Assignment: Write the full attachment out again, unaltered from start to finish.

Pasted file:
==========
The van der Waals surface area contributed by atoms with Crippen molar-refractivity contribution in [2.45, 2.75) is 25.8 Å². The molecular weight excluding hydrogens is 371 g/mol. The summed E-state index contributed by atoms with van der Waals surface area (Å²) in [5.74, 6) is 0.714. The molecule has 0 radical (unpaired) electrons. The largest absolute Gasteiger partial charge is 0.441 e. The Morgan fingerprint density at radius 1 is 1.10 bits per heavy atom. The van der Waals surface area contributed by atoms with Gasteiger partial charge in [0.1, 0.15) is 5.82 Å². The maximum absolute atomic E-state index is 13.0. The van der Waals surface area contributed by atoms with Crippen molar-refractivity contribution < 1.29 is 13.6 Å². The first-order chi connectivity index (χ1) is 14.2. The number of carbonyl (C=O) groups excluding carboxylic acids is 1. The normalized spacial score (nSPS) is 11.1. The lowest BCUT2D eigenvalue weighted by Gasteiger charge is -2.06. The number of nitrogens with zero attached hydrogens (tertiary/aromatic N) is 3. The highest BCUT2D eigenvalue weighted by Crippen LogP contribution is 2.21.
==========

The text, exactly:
The van der Waals surface area contributed by atoms with Crippen molar-refractivity contribution in [2.45, 2.75) is 25.8 Å². The molecular weight excluding hydrogens is 371 g/mol. The summed E-state index contributed by atoms with van der Waals surface area (Å²) in [5.74, 6) is 0.714. The molecule has 0 radical (unpaired) electrons. The largest absolute Gasteiger partial charge is 0.441 e. The Morgan fingerprint density at radius 1 is 1.10 bits per heavy atom. The van der Waals surface area contributed by atoms with Gasteiger partial charge in [0.1, 0.15) is 5.82 Å². The maximum absolute atomic E-state index is 13.0. The van der Waals surface area contributed by atoms with Crippen molar-refractivity contribution < 1.29 is 13.6 Å². The first-order chi connectivity index (χ1) is 14.2. The number of carbonyl (C=O) groups excluding carboxylic acids is 1. The normalized spacial score (nSPS) is 11.1. The lowest BCUT2D eigenvalue weighted by Gasteiger charge is -2.06. The number of nitrogens with zero attached hydrogens (tertiary/aromatic N) is 3. The highest BCUT2D eigenvalue weighted by Crippen LogP contribution is 2.21.